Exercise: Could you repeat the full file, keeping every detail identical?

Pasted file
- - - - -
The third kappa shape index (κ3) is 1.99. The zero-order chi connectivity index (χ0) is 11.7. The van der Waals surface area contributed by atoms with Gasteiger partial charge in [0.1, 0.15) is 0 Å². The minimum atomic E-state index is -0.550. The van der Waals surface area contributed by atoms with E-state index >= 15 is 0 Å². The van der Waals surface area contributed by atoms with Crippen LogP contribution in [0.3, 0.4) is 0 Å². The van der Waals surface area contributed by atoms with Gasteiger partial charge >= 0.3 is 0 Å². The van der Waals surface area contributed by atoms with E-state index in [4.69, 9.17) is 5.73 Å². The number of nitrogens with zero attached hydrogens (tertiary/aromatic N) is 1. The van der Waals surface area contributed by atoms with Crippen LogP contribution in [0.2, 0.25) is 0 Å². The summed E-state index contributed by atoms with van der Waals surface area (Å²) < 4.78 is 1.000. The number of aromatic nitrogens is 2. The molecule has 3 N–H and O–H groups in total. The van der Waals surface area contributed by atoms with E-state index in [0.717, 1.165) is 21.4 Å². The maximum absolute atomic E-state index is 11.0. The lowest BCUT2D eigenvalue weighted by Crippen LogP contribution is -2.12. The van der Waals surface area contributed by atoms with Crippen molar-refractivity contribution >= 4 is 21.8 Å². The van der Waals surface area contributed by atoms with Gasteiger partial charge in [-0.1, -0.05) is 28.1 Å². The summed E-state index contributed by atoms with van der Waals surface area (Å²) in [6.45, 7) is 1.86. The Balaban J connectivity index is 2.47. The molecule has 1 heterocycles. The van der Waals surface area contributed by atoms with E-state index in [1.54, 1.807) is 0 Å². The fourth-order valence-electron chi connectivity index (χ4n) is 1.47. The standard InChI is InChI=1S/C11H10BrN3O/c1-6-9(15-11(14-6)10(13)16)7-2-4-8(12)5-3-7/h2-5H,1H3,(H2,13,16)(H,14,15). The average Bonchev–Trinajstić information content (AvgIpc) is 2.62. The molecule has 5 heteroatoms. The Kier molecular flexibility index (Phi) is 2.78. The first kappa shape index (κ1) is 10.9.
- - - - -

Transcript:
The third kappa shape index (κ3) is 1.99. The zero-order chi connectivity index (χ0) is 11.7. The van der Waals surface area contributed by atoms with Gasteiger partial charge in [0.1, 0.15) is 0 Å². The minimum atomic E-state index is -0.550. The van der Waals surface area contributed by atoms with E-state index >= 15 is 0 Å². The van der Waals surface area contributed by atoms with Crippen LogP contribution in [0.3, 0.4) is 0 Å². The van der Waals surface area contributed by atoms with Gasteiger partial charge >= 0.3 is 0 Å². The van der Waals surface area contributed by atoms with E-state index in [4.69, 9.17) is 5.73 Å². The number of nitrogens with zero attached hydrogens (tertiary/aromatic N) is 1. The van der Waals surface area contributed by atoms with Crippen LogP contribution in [0.2, 0.25) is 0 Å². The summed E-state index contributed by atoms with van der Waals surface area (Å²) < 4.78 is 1.000. The number of aromatic nitrogens is 2. The molecule has 3 N–H and O–H groups in total. The van der Waals surface area contributed by atoms with E-state index in [0.717, 1.165) is 21.4 Å². The maximum absolute atomic E-state index is 11.0. The lowest BCUT2D eigenvalue weighted by Crippen LogP contribution is -2.12. The van der Waals surface area contributed by atoms with Crippen molar-refractivity contribution >= 4 is 21.8 Å². The van der Waals surface area contributed by atoms with Gasteiger partial charge in [-0.1, -0.05) is 28.1 Å². The summed E-state index contributed by atoms with van der Waals surface area (Å²) in [6.45, 7) is 1.86. The Balaban J connectivity index is 2.47. The molecule has 1 heterocycles. The van der Waals surface area contributed by atoms with E-state index in [1.54, 1.807) is 0 Å². The fourth-order valence-electron chi connectivity index (χ4n) is 1.47. The standard InChI is InChI=1S/C11H10BrN3O/c1-6-9(15-11(14-6)10(13)16)7-2-4-8(12)5-3-7/h2-5H,1H3,(H2,13,16)(H,14,15). The average Bonchev–Trinajstić information content (AvgIpc) is 2.62. The molecule has 5 heteroatoms. The Kier molecular flexibility index (Phi) is 2.78. The first kappa shape index (κ1) is 10.9.